City University Hong Kong has turned to Britain in the hope of commercialising a novel series of coatings designed to improve the performance of injection mould tools.
Researchers in materials science and engineering at the university have developed the new anti-sticking coatings, which they believe could reduce mould tool downtime during production. They feature high corrosion resistance, low friction coefficient, high wear resistance, high temperature resistance, and anti-sticking epoxy moulding compound.
The work started out with electronic packaging industry but the technology can be easily extended to other areas, said Dr Kwok Yan Li, who is on sabbatical to George Washington University in Virginia, US. Dr Li, who trained in mechanical engineering at Birmingham University in the UK, developed the coatings in Hong Kong with a team of eight researchers.
Isis, the arm of Oxford University that licenses patents for commercial exploitation, is hoping to find partners to develop the coatings, which modify existing coatings of CrN (chromium nitride) with Ni (nickel), to toughen them up. A Japanese firm is believed to be interested in the technology.
Dr Li said injection mould tools typically had to be cleaned after a number of operations which depends on the operation and moulding compound used. This required machine downtime and the use of cleaning agents. “We want to reduce the number of mould releasing agents used,” he told The Engineer. He said this would help reducing the necessary cleaning cost of products.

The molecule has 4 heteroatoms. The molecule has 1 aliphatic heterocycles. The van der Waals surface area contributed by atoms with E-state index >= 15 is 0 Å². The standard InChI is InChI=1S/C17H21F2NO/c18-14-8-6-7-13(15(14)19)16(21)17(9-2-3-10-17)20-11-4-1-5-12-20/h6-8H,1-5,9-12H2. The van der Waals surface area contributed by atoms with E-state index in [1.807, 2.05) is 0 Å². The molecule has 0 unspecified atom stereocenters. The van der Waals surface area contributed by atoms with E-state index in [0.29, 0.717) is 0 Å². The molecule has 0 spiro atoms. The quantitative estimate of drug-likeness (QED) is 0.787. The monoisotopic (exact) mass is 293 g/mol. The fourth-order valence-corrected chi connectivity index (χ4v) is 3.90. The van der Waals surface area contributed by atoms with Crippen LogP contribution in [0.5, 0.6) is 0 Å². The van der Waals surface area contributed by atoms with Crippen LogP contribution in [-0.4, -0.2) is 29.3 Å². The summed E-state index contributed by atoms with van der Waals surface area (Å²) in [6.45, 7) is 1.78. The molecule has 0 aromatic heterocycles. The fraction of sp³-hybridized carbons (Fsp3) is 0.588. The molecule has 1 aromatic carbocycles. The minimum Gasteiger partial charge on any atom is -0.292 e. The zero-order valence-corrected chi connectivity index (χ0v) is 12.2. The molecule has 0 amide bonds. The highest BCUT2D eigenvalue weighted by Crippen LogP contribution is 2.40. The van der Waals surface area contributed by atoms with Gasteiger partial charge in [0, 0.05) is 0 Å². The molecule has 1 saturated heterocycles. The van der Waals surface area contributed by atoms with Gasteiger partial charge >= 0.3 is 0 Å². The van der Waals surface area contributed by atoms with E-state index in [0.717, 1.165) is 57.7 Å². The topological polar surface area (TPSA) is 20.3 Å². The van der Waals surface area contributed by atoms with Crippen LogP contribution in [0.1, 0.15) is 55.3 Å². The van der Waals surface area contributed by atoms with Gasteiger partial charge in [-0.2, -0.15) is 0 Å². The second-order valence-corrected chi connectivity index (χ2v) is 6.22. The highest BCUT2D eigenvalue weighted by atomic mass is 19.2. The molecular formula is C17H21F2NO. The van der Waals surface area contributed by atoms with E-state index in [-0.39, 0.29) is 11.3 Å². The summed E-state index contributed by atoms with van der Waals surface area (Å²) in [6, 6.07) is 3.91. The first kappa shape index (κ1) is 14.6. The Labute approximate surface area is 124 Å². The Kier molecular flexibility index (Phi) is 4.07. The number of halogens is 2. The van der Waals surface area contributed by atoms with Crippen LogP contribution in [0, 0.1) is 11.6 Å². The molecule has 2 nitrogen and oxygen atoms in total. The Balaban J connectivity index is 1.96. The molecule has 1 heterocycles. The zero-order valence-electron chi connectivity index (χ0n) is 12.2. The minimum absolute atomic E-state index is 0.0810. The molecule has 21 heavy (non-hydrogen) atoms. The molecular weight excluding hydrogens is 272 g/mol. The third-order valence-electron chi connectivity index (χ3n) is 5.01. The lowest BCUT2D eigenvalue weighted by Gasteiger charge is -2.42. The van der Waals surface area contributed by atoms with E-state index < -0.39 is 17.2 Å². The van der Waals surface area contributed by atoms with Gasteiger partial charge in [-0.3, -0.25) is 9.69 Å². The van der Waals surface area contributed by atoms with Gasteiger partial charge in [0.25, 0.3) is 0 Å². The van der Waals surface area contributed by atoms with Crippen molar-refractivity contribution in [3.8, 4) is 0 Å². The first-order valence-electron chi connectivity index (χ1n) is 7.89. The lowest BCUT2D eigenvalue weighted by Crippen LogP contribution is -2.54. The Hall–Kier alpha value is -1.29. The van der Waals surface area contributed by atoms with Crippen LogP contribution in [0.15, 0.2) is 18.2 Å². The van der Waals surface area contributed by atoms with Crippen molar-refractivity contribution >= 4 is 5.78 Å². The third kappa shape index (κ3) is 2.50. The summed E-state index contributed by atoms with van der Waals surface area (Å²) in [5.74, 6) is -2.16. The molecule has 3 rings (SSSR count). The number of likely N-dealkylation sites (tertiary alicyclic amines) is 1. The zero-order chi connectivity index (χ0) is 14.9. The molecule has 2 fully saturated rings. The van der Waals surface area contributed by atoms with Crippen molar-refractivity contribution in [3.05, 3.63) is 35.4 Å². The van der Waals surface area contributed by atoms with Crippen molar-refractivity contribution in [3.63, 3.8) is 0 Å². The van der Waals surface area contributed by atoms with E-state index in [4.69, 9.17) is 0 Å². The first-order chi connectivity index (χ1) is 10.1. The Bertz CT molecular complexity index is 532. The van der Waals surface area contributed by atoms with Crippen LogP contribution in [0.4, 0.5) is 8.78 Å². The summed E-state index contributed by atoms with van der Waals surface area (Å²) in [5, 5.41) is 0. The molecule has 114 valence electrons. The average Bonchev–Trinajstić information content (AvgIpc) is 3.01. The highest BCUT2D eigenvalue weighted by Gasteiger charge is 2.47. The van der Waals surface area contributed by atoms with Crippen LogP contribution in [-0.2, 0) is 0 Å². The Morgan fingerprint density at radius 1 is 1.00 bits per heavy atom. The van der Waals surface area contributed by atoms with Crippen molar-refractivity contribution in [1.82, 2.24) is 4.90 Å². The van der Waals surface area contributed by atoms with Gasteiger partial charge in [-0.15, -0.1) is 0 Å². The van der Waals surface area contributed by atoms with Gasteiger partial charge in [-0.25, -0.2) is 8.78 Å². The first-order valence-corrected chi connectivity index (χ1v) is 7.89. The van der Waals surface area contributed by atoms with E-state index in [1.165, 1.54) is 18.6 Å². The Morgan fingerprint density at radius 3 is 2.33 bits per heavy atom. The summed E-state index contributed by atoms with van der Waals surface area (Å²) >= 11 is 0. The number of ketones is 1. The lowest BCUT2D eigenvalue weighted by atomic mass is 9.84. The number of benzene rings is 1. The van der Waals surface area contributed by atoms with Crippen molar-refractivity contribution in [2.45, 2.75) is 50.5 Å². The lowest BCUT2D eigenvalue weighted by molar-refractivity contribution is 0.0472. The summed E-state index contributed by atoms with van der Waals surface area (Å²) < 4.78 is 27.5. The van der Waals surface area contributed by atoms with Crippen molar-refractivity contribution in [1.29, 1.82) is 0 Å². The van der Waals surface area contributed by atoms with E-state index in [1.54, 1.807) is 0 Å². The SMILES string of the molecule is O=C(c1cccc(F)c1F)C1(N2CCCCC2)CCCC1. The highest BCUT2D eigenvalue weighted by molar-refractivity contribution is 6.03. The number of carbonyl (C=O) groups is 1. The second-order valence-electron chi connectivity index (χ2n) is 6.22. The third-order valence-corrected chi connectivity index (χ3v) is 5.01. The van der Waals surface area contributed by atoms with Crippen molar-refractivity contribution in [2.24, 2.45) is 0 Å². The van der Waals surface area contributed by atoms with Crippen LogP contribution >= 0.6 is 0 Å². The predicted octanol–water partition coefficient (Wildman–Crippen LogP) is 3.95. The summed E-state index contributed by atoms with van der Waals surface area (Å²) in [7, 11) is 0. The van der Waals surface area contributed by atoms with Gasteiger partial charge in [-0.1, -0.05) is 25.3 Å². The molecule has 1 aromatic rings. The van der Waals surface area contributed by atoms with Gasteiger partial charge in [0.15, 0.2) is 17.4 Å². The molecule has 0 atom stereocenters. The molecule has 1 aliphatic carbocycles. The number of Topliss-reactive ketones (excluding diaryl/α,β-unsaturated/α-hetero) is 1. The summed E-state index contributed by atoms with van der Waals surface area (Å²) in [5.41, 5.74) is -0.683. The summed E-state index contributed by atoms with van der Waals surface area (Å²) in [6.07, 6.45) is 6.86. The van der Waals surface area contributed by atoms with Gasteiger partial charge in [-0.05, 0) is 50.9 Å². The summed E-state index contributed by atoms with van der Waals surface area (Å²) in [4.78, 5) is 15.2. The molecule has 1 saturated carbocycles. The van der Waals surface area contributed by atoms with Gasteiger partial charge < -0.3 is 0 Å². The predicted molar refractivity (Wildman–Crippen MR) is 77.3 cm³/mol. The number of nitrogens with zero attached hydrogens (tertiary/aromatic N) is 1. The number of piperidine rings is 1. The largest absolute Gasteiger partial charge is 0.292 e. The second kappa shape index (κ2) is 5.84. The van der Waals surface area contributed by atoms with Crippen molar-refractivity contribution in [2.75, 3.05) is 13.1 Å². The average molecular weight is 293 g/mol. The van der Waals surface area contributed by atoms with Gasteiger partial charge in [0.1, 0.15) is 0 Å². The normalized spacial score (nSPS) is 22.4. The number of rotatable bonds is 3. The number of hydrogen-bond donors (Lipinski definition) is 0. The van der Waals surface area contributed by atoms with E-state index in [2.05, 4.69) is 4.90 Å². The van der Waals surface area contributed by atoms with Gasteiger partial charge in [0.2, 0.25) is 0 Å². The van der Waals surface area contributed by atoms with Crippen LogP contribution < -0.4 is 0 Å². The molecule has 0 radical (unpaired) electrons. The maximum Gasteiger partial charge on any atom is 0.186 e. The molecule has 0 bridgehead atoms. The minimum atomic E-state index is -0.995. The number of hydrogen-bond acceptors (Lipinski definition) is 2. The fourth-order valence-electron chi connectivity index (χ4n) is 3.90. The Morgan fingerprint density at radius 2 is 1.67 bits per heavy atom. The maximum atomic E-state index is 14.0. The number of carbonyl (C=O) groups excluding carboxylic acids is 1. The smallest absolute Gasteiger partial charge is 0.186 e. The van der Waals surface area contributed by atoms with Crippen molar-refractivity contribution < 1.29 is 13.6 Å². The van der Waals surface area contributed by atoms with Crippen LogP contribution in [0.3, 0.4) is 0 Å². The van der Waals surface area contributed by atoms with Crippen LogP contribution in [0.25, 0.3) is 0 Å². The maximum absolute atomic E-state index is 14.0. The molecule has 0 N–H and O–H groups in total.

“Isis came to us interested in commercialising the technology,” he added.
The research group has successfully fabricated the Cr-Ni-N films with different compositions by varying bias, target power, gas flow rate and so on. Within the mixed phases of the composition and structure of fcc-CrN, hcp-Cr2N and metallic Ni, the content of Ni in the Ni-Cr-N coating system is between 0-64%, with oxygen < 2%. The incorporation of Ni toughened the composite coatings.